By Rena Hyman
“You love your mother more than me” said Josh, my ten-year-old son. “You’re always with her or on the phone talking about her.”
I named it Operation Rescue, when after visiting my mother I could no longer sleep at night. What I found during my visit scared the hell out of me. She had stacks of unpaid bills, plumbing leaks, and an empty refrigerator, save for some outdated take-out food and a few rotten tomatoes.
What shocked me most was that my mother, a beautiful, classy, meticulously groomed lady, suddenly looked shrunken and small. Her clothes hung off of her, and she smelled like she needed a shower. She insisted on driving her twenty-year-old car and got lost on her way to the grocery store.
On the phone she kept saying she was fine, but I sensed otherwise.
Trying to be a good daughter, I decided to make her a home-cooked meal. When I opened the oven, old pots and pans came tumbling out of their long forgotten storage spot. After marinating the chicken, I turned on the oven and was greeted with a loud pop and a burning smell.
Finding solutions, such as assisted living and home care, was the easy part. What no one ever talks about are the challenging family dynamics and the guilt. Having to make difficult decisions about the welfare of those who raised you brings out feelings of denial and discord between siblings, threatening to unravel the best-laid plans. But aging is a family affair and no one gets through it alone.
After recognizing that your parent is not ok, the hardest thing to do is to take action. No older adult calls their child one day and says. “ Hi, I am ready to give up my home and stop driving, and by the way, I need help to shower. Now, how are my grand kids doing?”
I used every trick in the book during Operation Rescue, and I would do again. I am not ashamed to admit it. If you have ever had to take care of a parent, you know exactly what I’m talking about: Saying “…just try it, you don’t have to stay”, throwing out clutter while your parent isn’t looking, hiding the price of just about everything, paying bills online – while making sure they still get mail, and the list goes on.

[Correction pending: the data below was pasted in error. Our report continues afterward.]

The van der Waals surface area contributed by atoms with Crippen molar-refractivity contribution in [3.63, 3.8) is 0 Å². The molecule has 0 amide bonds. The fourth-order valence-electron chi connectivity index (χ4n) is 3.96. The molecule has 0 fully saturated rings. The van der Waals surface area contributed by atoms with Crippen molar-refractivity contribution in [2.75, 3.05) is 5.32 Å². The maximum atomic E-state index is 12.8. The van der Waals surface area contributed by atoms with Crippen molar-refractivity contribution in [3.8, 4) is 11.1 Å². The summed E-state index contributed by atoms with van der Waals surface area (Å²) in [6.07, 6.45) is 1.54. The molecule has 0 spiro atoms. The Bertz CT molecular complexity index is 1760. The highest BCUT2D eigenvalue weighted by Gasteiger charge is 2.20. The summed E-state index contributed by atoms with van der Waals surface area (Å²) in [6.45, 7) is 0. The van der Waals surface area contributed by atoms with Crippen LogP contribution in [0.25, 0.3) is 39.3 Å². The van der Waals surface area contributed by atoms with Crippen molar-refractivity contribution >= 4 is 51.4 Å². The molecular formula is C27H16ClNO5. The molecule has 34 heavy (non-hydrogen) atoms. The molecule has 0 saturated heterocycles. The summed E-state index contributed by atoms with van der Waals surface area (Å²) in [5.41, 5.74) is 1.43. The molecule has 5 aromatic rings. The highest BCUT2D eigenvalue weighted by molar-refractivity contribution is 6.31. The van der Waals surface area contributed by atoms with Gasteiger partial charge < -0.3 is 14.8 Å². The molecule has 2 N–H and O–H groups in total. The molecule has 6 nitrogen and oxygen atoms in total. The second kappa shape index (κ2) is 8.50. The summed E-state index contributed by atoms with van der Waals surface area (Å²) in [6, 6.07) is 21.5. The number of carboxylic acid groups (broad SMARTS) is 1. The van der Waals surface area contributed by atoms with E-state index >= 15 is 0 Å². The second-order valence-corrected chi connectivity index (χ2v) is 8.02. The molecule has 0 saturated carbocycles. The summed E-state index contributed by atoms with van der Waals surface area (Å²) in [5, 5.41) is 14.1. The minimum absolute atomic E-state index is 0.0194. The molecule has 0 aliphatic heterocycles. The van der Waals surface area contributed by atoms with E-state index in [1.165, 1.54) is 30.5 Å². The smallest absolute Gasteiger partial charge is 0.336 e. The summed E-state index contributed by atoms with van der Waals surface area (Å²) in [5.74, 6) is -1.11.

After a week spent packing “just the essentials” for a “temporary” visit, plane tickets in hand, taxi waiting outside, my mother announced, “Thank you so much for coming, but I’m not ready.” I will be forever grateful to my brother for his response: “Mom, get in the car.”
Recently another aging professional who also took care of her mother told me the most important decision she and her sisters made was to put aside their differences and work together to support their mother. What made a deeper impression on me was her observation that when her siblings were unified, her mother sensed it, and became calmer and happier. In fact, it was her story that inspired me to write mine.
Every family has one member who lives closer, or is viewed as more responsible, or has more time, influence, or money. The key is to figure out what works and to insure that each person fulfills their assigned roles. It isn’t about you and it doesn’t have to be equal or fair, just effective. Every person plays an important part and should be appreciative of the other’s efforts and strengths.
My mother complained for months after I moved her and then one day she told me, “You were right; I should have done it sooner.” Your parent will complain and even sabotage your efforts, and it will take time to see results. Keep your own guilt and self-doubt in check and delegate responsibilities. Simplify their environment and instead of reacting when they complain, just listen, redirect, and encourage. And, most importantly, be patient.
For me, Operation Rescue had unexpected benefits. Yes, it was one of the hardest things I have ever done, but it was also one of the most rewarding. I got my mother back. At times, it felt like a burden, but in retrospect I understand that it was a privilege. Caring for an aging parents with respect and dignity is an important value that I learned as a child in my own home. I am grateful to my siblings who worked with me to provide my mother with quality of life in her final years. We all sacrificed to put her needs ahead of our own.
So when my son complained that I spent too much time with my mother, I looked him straight in the eye, and with a quavering voice and steely determination told him, ”Josh, my mother spent her entire life caring for me and now she needs me. One day, you will do the same for me.” He never complained again. When my mother passed away, he was the one who got me through it. He held me and told me I was a good daughter and that he was proud of me. Watching me care for my own mom was a powerful lesson for him.
At my mom’s Shiva I met a teenager I had never seen before. I asked her how she knew my mother. She told me she was a volunteer at the assisted living community, who came to help with religious services on weekends. She said my mother was an active participant, and she got to know her and love her. That’s when I knew I had done the right thing. Instead of living alone and waiting for a crisis, Mom’s “final chapter” was full of dignity, engaging and meaningful connections, and family – a fitting end to a rich life story.